Biocultural archaeology; migration; kinship; social complexity, legitimization of power; isotope geochemistry; ancient DNA; memory; place-making; mortuary archaeology; archaeological science; human-environment interaction; resilience; household and settlement archaeology. Geographic foci include Belize, Mesoamerica, and Romania.
I am a biocultural archaeologist who studies the intersection of migration, kinship, placemaking, and resilience of the Ancient Maya via isotope geochemistry and ancient DNA. I received my PhD from the University of Texas at Austin in 2020. Before joining Mason, I was a postdoc in the Department of Geosciences at The University of Texas. In addition to being a postdoc fellow in the Department of Sociology and Anthropology at Mason, I am also affiliated with the Genetic Anthropology and Bio-Cultural Studies Lab and Bioarchaeology & Stable Isotope Research Lab at Vanderbilt University.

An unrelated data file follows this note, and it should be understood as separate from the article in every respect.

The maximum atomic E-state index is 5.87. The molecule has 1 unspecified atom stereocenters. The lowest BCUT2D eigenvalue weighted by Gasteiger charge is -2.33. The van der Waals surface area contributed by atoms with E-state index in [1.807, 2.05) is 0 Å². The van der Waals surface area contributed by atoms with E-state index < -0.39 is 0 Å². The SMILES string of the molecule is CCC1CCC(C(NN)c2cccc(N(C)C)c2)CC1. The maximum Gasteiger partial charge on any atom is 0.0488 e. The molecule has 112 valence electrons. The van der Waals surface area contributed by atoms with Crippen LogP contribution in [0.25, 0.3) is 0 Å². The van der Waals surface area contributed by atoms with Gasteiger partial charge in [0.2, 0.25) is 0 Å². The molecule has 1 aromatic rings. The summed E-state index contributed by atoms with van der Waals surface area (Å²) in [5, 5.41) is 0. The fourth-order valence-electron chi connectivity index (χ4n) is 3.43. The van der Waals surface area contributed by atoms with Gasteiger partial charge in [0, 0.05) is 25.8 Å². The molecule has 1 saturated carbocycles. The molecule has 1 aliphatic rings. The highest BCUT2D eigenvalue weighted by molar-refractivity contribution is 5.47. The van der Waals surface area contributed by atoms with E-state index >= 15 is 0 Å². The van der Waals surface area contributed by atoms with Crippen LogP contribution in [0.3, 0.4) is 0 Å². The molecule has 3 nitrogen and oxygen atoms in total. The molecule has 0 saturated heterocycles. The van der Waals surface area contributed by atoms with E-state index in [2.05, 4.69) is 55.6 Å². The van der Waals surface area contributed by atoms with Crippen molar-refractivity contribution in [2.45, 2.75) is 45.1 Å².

My research focuses on ancient societies to see how our environments shape our bodies and how our bodies are, in turn, used to help shape our societies and environments. I am particularly interested in mobility, kinship, how people negotiate positions of power through the creation of kinship, and how they use constructed kinship to create place and manipulate memory through shared burial practices and iconography. I also consider risk and resilience and examine how long people endure stress before societal change.